A few weeks ago, Google presented a demo of a new AI system called Duplex. Duplex is an extension of Google Assistant that has the ability to communicate eerily like a human being. Listening to the recordings, there were times I wasn’t quite sure which speaker was human and which was a computer.

Of course, robotic phone interactions are nothing new. We’ve all had to listen to a robot read off a list of extensions to reach the department we’re looking for, and we’ve seen chatbots become more prevalent for customer interactions over the past couple of years.

But Google Duplex is different. It’s probably still years away from being ready for mass use, but to a lot of people, its development signals the end of interpersonal communication as we know it. Companies will adopt robots to replace call centers, while customers will use Duplex to make appointments and resolve issues. Pretty soon, it’ll just be robots talking to robots, and people will never interact with each other again…right?

I’m not so convinced. Audiences seek out genuine experiences with the brands they trust and reward them with their loyalty and advocacy. From their first interactions with a company via its thought leadership content all the way through the remainder of the marketing process to sales, customer service, and everywhere in between, people want authentic interactions.

Google has labored to create this robot that sounds exactly like a human being precisely because nobody wants to have a conversation with a robot. This tool (and others like it) suggest what people really want: authenticity.

While I understand the concern of those who say Duplex and other AI-powered tools like it will eliminate the need for human interaction — and certainly agree that misuse of this technology could be dangerous — I still see Duplex as proof of the value consumers everywhere place on authenticity.

Technology enables us to interact with customers more efficiently, but that doesn’t mean those interactions can’t also be authentic. Here are four ways companies can use technology while still remaining human:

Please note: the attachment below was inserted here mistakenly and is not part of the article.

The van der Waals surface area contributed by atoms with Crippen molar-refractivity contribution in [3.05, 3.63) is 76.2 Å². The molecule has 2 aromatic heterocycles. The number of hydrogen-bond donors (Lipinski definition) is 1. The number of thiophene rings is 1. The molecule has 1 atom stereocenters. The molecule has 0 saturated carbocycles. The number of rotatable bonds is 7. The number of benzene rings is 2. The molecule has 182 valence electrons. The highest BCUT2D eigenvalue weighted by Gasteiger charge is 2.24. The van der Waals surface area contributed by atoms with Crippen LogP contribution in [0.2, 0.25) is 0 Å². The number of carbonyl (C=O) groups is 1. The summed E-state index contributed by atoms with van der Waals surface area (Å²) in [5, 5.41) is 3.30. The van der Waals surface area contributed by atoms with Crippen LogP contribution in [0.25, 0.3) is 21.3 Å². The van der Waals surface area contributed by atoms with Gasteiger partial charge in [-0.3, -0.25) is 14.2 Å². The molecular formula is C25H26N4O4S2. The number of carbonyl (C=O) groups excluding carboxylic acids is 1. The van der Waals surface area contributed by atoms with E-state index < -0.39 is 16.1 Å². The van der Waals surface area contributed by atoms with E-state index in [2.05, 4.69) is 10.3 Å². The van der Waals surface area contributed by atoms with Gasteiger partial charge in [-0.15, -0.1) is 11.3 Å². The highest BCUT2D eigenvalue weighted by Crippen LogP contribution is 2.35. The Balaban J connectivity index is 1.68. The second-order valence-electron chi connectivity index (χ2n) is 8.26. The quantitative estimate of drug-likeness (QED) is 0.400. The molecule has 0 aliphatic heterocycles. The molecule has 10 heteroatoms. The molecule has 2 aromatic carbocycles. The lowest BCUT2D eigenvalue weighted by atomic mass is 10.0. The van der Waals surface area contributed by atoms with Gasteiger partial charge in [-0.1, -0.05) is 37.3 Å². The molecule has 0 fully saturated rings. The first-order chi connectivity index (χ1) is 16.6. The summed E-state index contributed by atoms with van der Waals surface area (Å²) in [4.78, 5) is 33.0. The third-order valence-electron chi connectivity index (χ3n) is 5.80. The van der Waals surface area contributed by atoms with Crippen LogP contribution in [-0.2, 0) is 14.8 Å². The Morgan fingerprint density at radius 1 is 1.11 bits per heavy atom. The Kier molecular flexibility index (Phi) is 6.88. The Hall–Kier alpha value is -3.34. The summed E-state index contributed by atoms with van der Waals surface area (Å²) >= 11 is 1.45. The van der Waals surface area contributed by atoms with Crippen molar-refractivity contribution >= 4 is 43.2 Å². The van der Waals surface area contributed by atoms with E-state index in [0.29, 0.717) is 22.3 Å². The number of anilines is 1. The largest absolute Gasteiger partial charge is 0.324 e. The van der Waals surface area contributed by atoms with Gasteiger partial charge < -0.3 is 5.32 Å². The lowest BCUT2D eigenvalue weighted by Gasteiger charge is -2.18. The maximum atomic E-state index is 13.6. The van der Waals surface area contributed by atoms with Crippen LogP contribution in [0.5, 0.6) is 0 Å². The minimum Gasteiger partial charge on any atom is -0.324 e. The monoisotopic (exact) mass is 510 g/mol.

1. Personalize your tech.

As humans, we’re a little obsessed with ourselves. We love it when others remember our names or details about our lives that we’ve shared with them. And we extend that positive feeling to brands when they do the same. Nearly 90 percent of consumers have said that personally relevant content makes them view a brand more favorably, and 78 percent said it makes them more likely to buy something.

Thankfully, technology can allow you to create those personal touches while still automating contact with customers. There are plenty of customer relationship management tools and even chatbots that help brands communicate with audience members in ways that feel deeply personal but don’t drain all your time and resources. If you want to take advantage of the efficiency tech has to offer while remaining authentic, then your first step is to get personal.

2. Make good first impressions.

I’m sure you’ve heard that it takes just seven seconds to make a first impression, but did you know that first impressions remain engrained in people’s minds for months? This is true of interpersonal relationships, and it’s also true of interactions between your company and its customers.